Valentine to My Parents and Single Chicas

I think my Valentine this year, truly, is my parents.

November 2, we moved from Illinois to Kansas. They were retiring here and I have been wanting to come home to Wichita at least five years, since all our family is still here.

I took a huge risk. I left 30 years of stability — and 3.5 years with a job– to start over.

I just wanted to be where all the love is. I miss my Illinois friends, sure.

But some four months in, I don’t regret any of that decision. I’m slowly building a life in Kansas. I haven’t found a job yet, I’m still searching.

And I tend to be an anxious woman, imagining the worst case of every scenario.  But in the past month I’m settling into a burgeoning sense of optimism. I believe that I will continue to propel myself forward.  That only good things are coming my way. I believe in my own judgement and ability to discern the right time when making choices.

And my parents are the ones who gave that to me. They are both conservative people raised in large, close families. Both deeply rooted in Catholicism, Stoicism, and work.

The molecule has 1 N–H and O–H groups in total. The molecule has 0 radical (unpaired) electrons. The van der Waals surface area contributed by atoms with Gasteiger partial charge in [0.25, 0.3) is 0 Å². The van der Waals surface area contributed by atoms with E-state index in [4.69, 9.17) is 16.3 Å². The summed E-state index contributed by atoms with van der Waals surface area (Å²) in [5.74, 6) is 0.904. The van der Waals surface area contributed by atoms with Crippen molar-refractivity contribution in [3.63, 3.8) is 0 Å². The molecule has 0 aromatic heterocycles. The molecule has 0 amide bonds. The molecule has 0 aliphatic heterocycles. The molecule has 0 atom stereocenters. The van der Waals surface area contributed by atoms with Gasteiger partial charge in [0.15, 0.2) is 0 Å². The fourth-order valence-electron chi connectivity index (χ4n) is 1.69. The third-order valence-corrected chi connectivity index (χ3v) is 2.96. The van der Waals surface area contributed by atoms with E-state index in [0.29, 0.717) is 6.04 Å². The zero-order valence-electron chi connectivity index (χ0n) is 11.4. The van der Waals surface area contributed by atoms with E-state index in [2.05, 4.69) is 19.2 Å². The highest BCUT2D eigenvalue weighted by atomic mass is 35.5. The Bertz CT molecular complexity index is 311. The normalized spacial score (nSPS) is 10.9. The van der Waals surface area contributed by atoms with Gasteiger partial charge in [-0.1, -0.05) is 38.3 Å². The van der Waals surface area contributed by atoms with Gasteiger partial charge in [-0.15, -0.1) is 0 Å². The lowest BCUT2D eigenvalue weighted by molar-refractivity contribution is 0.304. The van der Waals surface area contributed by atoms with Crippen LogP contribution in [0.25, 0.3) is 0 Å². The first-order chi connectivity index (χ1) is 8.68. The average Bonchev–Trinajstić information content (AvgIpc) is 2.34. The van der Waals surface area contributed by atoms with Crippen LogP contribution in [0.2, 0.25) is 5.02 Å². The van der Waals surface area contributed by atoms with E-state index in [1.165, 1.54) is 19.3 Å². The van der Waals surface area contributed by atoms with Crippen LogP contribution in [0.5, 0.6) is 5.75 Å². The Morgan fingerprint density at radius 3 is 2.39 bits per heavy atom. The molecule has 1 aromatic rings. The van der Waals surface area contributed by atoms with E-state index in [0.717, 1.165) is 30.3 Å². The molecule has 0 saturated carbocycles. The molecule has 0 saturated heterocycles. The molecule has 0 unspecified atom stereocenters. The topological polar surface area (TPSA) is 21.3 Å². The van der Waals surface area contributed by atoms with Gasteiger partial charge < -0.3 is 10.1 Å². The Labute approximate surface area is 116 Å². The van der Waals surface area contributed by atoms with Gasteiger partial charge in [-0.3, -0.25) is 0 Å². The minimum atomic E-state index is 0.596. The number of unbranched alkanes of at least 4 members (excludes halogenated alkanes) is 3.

One of my biggest doubts when deciding to move here was about whether I should give up all my independence and live with them again. I’ve been out of the home since 18 except for summers in college and a few months until I got my first job after graduation.

I’m used to living alone. Taking a bath at 4 a.m. if I want. Coming in whatever time I want. Having all the living space to spread out. To make and receive calls randomly.

It’s been an adjustment, three adults sharing living space with vastly different habits.

It’s also been a tremendous gift. I will get my own place and move out, but this time right now is something I’ll remember. Proximity forces you to notice each other in new ways.

My parents have also made Valentine’s Day a special day for us as a family by exchanging gifts with each other and me each year. My Dad brought chocolate for us both and a generous bouquet of red roses. I got some dark chocolate truffles for Diane and deviled eggs for my Dad, and a card for them both. Diane does so much for us every day. Little practical things like getting the coffee ready to go.

One of the best moments today was putting make-up on with Diane. I’m going out with some new chicas tonight to see “Isn’t it Romantic?” starring the brilliant Rebel Wilson. We bought our tickets ahead online. I’m smuggling in some candy to save cash– cherry Blow Pops. I suggested wearing red lipstick and they were game!